January 22nd 2016 is a day that replays in my head every day. "I'm sorry her heart stopped beating", the doctor removed his glasses and revealed his watery eyes, "I'm afraid there's nothing more we can do", he continued. My mother was gone and that moment was to haunt me for months after.
I went into a state or simply existing, my depression became worse and I'd drift from day to day. I was afraid to sleep because when I woke up I would have to come to the realisation of my loss all over again. I couldn't see why everyone's lives were allowed to go on as normal and why it hadn't stopped like mine. I couldn't see why at 24 I still couldn't catch a break.
My depression started when I was about 14. I didn't know what it was at the time but I knew I felt different. I had low self-esteem, a negative self-image and was battling a long-term heart condition. My mum was in and out of hospital and I was passed from pillar to post because of It. I was so unhappy and my suicidal thoughts started young. I was always a very loud and popular child but nobody knew I was actually crying on the inside.
Despite a fairly happy life, depression followed me into my late teens and early 20s. And when my mum died it was like my depression had multiplied. I pretended I was fine and strong for so many months after, I never really broke down and hardly showed my emotions. I was barely surviving and felt like I had no purpose. This led to more suicidal thoughts but the thing that stopped me in my tracks was the pain my family were already in, I didn't want to contribute to that.
Shortly before my mother passed away I had quit my receptionist job and decided to pursue my childhood dream of being an illustrator. After the sudden tragedy, I vowed never to draw again. I didn't want to do anything that made me happy because I felt l guilty about enjoying life without my mum. I had no passion or drive for anything, let alone art but months later friend suggested I try to draw something. I told them I didn't have anything to draw but I was told to draw my feelings, and that's what I did. My first illustration was a self-portrait of me crying, holding a mask of me smiling.
I had unlocked a secret therapy, art! I created a series of art I entitled the 'Emotions Series' which was a body of digital artwork that explored mental health. I was using my art to heal but began to realise it was resonating with others. All of a sudden I was doing interviews online and on TV, I was asked to do exhibitions and I was getting commissioned for work. Things really started to turn around, I began to thrive.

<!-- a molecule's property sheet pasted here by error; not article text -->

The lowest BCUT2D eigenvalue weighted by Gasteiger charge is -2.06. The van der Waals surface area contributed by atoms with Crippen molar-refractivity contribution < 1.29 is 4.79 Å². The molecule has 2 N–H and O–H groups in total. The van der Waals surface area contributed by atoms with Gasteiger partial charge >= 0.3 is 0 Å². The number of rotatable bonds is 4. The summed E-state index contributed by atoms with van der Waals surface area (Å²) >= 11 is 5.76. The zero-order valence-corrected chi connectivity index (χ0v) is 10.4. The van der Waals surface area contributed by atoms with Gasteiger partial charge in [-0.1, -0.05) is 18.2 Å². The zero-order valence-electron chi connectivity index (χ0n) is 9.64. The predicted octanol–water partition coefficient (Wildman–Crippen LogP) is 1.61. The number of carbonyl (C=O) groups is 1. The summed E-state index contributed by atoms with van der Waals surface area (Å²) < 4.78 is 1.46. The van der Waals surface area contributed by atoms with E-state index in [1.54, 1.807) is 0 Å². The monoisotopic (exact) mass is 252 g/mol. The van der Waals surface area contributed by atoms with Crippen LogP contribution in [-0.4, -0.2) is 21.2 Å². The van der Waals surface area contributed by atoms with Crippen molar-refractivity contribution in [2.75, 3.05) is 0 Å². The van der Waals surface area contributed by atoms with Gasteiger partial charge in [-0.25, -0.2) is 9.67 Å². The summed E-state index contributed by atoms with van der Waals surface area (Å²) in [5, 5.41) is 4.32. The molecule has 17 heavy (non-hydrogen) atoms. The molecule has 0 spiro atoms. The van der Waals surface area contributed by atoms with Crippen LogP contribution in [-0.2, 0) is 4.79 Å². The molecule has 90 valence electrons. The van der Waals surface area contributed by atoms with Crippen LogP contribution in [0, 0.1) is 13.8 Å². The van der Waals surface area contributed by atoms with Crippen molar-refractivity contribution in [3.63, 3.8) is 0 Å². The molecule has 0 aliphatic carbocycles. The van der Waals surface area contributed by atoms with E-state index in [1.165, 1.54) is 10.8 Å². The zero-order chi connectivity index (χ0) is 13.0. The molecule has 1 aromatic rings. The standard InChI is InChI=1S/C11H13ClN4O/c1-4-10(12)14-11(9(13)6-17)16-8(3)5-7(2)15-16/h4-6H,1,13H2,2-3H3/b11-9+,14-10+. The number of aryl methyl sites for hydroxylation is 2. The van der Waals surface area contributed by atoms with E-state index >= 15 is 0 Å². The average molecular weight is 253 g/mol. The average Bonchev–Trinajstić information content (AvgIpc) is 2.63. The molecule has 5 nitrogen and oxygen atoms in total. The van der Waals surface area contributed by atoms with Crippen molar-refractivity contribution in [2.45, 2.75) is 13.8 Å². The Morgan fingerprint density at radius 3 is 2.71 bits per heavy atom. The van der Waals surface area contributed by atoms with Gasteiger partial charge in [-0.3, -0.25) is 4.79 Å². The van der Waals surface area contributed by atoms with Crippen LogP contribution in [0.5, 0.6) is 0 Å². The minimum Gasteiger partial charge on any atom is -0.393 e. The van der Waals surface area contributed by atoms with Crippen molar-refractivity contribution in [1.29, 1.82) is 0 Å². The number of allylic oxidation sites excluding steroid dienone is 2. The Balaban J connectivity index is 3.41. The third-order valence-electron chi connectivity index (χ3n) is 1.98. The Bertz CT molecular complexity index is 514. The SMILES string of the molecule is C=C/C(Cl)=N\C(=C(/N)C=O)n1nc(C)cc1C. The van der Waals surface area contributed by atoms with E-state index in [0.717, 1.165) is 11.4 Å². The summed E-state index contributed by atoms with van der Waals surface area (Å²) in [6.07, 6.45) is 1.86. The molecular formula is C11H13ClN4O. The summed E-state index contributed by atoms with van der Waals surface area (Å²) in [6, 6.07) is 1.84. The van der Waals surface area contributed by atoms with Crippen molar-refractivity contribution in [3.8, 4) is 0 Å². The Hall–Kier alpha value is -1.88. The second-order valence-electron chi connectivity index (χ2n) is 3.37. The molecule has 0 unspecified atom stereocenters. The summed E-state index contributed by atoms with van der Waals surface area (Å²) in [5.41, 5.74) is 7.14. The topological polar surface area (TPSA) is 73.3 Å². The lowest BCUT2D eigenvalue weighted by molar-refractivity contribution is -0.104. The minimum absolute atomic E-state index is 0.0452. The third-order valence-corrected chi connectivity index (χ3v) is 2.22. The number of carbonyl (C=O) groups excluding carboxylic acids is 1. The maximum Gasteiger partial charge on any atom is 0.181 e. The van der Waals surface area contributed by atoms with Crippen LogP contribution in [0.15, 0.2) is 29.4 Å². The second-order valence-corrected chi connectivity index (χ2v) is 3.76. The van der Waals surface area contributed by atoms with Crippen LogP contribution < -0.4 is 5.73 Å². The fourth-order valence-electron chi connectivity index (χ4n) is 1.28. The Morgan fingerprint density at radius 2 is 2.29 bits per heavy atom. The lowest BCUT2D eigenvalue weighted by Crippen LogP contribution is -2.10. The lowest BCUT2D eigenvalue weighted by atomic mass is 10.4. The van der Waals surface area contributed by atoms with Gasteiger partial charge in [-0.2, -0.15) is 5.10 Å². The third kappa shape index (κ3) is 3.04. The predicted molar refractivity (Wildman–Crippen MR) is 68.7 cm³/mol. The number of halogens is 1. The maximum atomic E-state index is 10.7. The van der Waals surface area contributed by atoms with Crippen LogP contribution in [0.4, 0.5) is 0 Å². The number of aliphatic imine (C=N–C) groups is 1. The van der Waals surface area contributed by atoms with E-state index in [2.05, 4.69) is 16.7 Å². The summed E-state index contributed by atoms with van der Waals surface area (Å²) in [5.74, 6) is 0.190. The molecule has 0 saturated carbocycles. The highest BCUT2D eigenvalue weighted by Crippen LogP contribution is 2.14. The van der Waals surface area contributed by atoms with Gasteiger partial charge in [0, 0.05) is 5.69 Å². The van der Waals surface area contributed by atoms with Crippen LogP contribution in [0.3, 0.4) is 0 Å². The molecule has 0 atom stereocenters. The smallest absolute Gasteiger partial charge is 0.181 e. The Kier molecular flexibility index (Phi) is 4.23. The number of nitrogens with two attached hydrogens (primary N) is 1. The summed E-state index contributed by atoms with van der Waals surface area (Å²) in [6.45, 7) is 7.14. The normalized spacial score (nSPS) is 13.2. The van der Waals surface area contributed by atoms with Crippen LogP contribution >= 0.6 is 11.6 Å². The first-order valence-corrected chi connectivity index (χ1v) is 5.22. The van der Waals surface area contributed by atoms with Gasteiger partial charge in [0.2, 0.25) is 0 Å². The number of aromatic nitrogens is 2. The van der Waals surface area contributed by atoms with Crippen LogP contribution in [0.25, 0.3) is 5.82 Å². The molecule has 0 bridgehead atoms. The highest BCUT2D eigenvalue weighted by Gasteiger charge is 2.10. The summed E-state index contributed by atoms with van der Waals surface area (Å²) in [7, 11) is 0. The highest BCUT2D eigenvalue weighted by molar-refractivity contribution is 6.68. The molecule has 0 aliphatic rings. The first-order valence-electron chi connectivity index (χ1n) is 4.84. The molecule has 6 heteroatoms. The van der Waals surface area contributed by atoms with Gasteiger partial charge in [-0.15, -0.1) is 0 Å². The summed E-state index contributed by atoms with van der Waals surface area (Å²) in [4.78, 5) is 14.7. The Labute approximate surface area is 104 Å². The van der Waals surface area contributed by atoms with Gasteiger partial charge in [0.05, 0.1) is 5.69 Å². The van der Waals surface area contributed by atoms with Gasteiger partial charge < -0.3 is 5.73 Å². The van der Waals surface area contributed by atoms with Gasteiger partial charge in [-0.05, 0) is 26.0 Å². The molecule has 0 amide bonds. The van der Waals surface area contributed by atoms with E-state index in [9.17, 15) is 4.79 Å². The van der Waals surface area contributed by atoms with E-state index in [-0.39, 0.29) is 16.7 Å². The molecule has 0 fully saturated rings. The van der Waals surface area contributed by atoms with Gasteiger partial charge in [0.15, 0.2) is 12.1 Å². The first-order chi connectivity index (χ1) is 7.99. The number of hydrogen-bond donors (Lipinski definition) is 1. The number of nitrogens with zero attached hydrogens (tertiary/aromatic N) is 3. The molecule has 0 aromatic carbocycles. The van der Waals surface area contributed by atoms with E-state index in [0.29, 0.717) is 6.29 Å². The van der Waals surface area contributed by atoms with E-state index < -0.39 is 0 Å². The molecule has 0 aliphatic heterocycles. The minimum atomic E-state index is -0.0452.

The only issue was that I was opening up. I was telling people about my mental health struggles, my depression, my anxiety. I hadn't really opened up before because I felt I couldn't. I was brought up in a Caribbean household and in my community weakness is not something you share. Mental illness is shrugged off as 'having a bad day' or 'having the blues' when it's so much more. You're encouraged to get on with life because there's nothing wrong with yours. Getting African and Caribbean communities to understand about mental health is an ongoing challenge, it's seen as this imaginary, western construction when in fact it's very real. Nevertheless, I had taken this brave step and I had decided to share these struggles, despite how people would view me.
Finding something constructive to do is really important when dealing with mental health problems. I put my energy into art, started writing poetry again and went to church more. This saved me. Turning to other negative vices like drugs and alcohol doesn't help, it makes you feel worse and instead of making you forget your pain, it increases it. A wise friend once said, 'positivity breeds happiness' to be happy you must surround yourself with things and people that make you feel happy.
So here I am, 25 and still alive! The pain I've been through has shaped me. And what I try to remind people of is that there is always hope. Long live the rose that grew from the concrete! Sometimes our dark times can lead us into the light and then beautiful things can flourish.
For information on mental health and help available, visit the Mental Health Foundation.